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RE:Style Studio

Posted by Dayna Winter / Posted on January 29, 2011

RE:Style StudioRE:Style Studio is the answer to that hideous inherited floral loveseat that just refuses to cooperate with a tidy modern decor aesthetic. It's an anti-IKEA. It's a hub of DIY activity and a lifeline for trash-bound treasures. Owner Andrea Ford knows her way around a cordless drill but she won't shy away from glitter either. An interior guru by trade, she aims to spread her how-to skill-set to the design-challenged and not-so-handy masses.

Ford is a girl after my own heart. I've been accused of DIY overkill, crafting my way through any task sometimes for the love of it but mostly because I am either frugal (cheap) or broke, depending on the day. My life is held together with hot glue. Had I come up with the idea to turn it into a business, I might have envisioned something like RE:Style. Ford's space is airy industrial reno, its all-white decor flooded with natural light. The space itself is one big blank canvas, and I am inspired to paint or sew or glue or sand something (anything!). Studio mascot/resident-furball, Massi, is another source of tail-wagging inspiration. I realize that when I return to my windowless "workshop" (a table wedged between an electric piano and a fridge in the corner of my kitchen), my motivation would take a serious hit. We all start somewhere, I guess.

RE:Style StudioRE:Style StudioFord is no stranger to starting from scratch (isn't that really the heart of DIY anyway?). She upgraded from basements, to home studios and finally to a dedicated space just north of Bloorcourt. Prior to RE:Style, Ford lent her design prowess to several magazines, including Chatelaine, while taking on residential interior design clients and teaching courses at Lee Valley.

She's still working with private clients, though, and the space doubles as prop storage and a meeting place. The rest of the time, Ford welcomes DIY enthusiasts to soak in a little inspiration through her workshops and events.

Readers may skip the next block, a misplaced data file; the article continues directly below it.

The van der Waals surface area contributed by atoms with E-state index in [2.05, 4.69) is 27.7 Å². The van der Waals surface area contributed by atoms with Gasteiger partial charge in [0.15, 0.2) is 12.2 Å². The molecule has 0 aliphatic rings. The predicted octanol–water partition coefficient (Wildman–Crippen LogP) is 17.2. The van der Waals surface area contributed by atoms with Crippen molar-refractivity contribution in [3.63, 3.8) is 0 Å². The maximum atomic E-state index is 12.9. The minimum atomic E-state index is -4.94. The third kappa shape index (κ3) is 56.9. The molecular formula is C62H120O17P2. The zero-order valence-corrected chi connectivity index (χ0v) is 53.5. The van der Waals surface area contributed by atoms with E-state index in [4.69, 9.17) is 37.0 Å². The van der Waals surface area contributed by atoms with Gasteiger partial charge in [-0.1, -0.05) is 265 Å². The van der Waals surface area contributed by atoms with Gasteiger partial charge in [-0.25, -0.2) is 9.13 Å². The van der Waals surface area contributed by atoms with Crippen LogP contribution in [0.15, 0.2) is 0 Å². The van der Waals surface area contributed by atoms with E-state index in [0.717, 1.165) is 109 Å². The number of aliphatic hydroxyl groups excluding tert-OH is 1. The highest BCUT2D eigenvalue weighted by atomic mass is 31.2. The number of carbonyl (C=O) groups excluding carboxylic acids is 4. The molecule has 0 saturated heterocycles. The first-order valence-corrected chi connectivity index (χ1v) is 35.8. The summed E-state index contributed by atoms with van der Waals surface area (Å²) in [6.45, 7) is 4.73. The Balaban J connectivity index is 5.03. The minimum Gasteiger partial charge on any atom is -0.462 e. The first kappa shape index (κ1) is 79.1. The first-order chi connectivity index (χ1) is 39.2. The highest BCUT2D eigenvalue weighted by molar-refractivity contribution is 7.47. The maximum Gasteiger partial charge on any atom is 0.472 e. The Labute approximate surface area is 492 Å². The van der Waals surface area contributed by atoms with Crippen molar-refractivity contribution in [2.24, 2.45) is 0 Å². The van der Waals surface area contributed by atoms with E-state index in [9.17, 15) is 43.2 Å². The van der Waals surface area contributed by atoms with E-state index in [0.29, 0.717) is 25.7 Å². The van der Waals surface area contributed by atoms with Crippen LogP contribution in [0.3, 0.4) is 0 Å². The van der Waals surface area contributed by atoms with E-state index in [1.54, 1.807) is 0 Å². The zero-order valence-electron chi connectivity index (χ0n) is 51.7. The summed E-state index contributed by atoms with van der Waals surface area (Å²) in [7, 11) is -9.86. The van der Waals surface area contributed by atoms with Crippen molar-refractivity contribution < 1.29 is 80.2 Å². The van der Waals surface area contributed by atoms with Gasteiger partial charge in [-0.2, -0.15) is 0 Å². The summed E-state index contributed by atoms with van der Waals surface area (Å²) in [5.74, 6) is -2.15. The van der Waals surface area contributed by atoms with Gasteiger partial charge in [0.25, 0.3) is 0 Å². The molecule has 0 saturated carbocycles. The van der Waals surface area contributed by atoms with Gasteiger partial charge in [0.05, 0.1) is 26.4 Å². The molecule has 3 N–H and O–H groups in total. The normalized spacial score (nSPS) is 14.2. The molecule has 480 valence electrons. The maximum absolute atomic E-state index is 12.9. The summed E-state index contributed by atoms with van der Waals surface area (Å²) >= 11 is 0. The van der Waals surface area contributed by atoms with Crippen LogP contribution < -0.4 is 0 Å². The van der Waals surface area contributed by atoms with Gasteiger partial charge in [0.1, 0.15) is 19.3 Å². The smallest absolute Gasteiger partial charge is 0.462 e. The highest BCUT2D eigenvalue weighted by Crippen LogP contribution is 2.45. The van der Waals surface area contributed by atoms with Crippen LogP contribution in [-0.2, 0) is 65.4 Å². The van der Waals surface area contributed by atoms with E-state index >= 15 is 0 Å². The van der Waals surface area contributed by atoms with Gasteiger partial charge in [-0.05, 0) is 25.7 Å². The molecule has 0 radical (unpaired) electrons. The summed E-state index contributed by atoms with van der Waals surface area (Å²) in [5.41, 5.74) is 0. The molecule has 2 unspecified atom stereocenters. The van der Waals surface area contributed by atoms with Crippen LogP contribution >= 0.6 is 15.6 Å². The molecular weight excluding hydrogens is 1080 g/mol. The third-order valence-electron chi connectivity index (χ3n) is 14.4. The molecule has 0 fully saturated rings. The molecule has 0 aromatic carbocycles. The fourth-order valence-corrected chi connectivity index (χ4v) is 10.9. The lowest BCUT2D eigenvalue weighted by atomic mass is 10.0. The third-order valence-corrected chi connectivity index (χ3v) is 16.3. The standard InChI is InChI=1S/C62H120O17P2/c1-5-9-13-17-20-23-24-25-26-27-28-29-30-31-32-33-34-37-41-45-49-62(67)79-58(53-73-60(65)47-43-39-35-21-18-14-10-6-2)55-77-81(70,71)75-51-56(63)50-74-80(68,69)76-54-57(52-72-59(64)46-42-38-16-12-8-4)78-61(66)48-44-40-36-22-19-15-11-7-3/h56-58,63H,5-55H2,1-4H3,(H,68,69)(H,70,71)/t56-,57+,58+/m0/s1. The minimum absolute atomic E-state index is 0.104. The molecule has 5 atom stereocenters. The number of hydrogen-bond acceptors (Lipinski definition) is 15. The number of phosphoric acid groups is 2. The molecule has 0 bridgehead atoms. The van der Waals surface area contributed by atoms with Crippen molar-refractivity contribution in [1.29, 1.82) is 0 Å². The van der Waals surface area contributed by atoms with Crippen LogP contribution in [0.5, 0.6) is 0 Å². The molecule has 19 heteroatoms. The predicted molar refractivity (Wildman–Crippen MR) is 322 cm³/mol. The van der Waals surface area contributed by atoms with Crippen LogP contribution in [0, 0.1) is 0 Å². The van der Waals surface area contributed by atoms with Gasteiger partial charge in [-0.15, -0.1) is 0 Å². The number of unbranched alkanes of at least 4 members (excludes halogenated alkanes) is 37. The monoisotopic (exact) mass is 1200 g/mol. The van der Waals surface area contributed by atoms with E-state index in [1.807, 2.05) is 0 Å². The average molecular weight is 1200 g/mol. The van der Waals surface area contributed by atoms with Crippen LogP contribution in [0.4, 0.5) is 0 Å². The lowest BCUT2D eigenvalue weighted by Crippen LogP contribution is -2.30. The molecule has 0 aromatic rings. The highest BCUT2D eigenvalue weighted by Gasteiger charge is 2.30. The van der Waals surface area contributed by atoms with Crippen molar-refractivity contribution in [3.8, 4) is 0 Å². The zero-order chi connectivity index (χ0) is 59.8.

RE:Style StudioI am a garbage picker. Half of my apartment d├ęcor was gleaned streetside, refreshed with paint or re-upholstered, and given new life. I am therefore quite enthusiastic about RE:Style's buying trips. Groups pay for van shuttle service and Ford's expertise on antique hunting expeditions (at legit markets, not the garbage-day curb), with the ultimate goal of finding and customizing a fixer-upper. Back in the studio, participants learn skills like refinishing, upholstery, and wielding tools in a group setting. Private sessions are also available.

RE:Style StudioI visited RE:Style last week, while many of Ford's works-in-progress sit pretty atop a row of sawhorse tables, confirming my assertion that, yes, this is a productive space. One particular piece - an antique wooden settee painted black and upholstered in bold stripes - looked as if it might have a future on a Tim Burton set. Its past, though, was much more interesting. Ford explained that the piece had been rescued from a fire. That's what I love about antiques - they have war-stories - you can't get that from a plywood IKEA table. Knowing how to give new breath to these old pieces can be a valuable skill. And in Ford's case, a profitable one.